I wrote the following last week in in response to the Week 7 discussion prompt in the Church History class I’m taking. Looks like it even formatted properly here!
One passage from Scripture can sum up my three points from this week: “do not be afraid of those who can kill the body but cannot kill the soul” (Mt 10:28, NABRE). The points I would like to highlight from this period will hopefully drive home the importance of this teaching and how seriously it was taken in the Middle Ages; they should provide an example for us in our own age. So, the first: “Boniface was only one example of hundreds of Benedictine monks who worked and died to establish the Catholic faith in Europe.” 1 The Church was very blessed with so many dedicated, faithful people! How many does it have today? Could we claim to follow in these monks’ footsteps? We, too, should be willing to work and die as necessary to establish the Catholic faith—whether it be in our loved ones, in our communities or societies, or even in ourselves. In doing so, we must remember the Beatitude, “Blessed are you when they insult you and persecute you and utter every kind of evil against you [falsely] because of me [Christ]” (Mt 5:11). Which “absolute value,” as they say in math, is greater—that of temporal suffering or that of eternal joy? This leads to my second point, which is that the Church employed torture to the end of bringing heretics back to the true faith and thus saving their souls. 2 What I want to highlight in bringing this up is the how much more important eternal happiness than it is than temporal happiness. This isn’t to say I think we should physically torture others to get them to believe in the Catholic faith, but that we should be willing to suffer discomfort—again, as necessary—to help bring others and ourselves to heaven. St. Francis (upon whom my third point centers) is a perfect example of this. He was willing to expend whatever effort it took to physically rebuild Christ’s churches; but when the task turned out to be harder, and involve a life of poverty so as to rebuild Christ’s Church herself, he willingly took up that as well. 3 Now maybe we aren’t all called to “[hold] up the pillars of the Church” in the way St. Francis was; 4 but we are called to help uphold ourselves—we who are members of God’s Church. This Lent, let’s try to follow St. Francis’s example in ourselves, and rebuild what is lacking of God’s Church (and of God’s plan in general) in ourselves and others when we’re given the chance, and strive to grow closer to Him through the sacraments and Church teaching and prayer, not fearing but joyfully embracing any difficulties it might entail.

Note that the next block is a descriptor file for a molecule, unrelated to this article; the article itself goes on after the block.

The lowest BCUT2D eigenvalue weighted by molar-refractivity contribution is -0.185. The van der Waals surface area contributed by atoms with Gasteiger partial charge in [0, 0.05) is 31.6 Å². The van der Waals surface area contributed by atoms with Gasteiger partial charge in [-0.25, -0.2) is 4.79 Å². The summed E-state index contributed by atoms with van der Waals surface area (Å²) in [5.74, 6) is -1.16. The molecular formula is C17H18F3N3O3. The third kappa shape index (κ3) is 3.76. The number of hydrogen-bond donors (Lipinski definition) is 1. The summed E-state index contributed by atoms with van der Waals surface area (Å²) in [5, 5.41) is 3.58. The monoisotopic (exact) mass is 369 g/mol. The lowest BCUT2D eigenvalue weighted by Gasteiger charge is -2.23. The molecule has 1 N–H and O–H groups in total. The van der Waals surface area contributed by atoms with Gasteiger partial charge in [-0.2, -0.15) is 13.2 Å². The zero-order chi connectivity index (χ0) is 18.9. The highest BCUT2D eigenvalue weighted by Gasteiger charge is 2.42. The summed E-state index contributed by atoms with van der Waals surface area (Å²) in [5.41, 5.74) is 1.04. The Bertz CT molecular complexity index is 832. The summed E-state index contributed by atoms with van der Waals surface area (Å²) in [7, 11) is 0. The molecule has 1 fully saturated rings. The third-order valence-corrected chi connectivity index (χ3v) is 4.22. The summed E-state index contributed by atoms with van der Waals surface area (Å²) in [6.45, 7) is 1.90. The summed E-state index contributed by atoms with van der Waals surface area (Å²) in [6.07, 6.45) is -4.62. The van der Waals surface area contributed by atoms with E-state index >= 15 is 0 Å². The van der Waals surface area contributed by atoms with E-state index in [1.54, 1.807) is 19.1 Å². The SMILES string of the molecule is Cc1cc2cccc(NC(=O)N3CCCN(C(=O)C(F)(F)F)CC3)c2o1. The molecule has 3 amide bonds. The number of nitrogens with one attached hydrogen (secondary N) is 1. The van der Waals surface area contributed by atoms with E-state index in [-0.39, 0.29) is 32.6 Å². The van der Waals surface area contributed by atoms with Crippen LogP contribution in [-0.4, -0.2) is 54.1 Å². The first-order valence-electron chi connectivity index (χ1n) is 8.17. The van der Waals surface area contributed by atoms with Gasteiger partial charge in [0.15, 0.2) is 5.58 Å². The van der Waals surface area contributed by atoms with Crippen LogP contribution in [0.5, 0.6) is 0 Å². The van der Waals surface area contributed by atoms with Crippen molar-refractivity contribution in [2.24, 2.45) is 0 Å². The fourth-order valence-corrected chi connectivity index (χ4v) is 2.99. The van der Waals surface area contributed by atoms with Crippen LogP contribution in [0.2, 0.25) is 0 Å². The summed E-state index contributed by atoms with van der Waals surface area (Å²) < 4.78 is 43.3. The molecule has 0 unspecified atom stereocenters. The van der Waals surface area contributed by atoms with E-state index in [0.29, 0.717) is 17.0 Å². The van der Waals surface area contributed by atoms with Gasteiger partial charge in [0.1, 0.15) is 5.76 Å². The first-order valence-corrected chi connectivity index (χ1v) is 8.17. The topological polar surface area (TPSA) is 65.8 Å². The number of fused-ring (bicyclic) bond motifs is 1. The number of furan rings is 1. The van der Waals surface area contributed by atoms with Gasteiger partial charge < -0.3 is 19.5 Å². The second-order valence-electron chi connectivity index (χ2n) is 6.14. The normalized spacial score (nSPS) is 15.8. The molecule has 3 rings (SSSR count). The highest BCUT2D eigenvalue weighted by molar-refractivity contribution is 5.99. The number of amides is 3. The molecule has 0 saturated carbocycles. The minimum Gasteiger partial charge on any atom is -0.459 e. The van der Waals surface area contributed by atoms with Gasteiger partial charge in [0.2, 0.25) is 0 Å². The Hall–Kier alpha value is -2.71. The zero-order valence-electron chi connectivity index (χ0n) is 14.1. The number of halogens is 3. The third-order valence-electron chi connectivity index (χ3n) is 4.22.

1 Alan Schreck, Ph.D., The Compact History of the Catholic Church, revised ed. (Cincinnati, OH: Servant Books, an imprint of Franciscan Media, 2009), 39.
2 see Schreck, Compact History, 58.
3 see Schreck, Compact History, 59.
4 Schreck, Compact History, 59.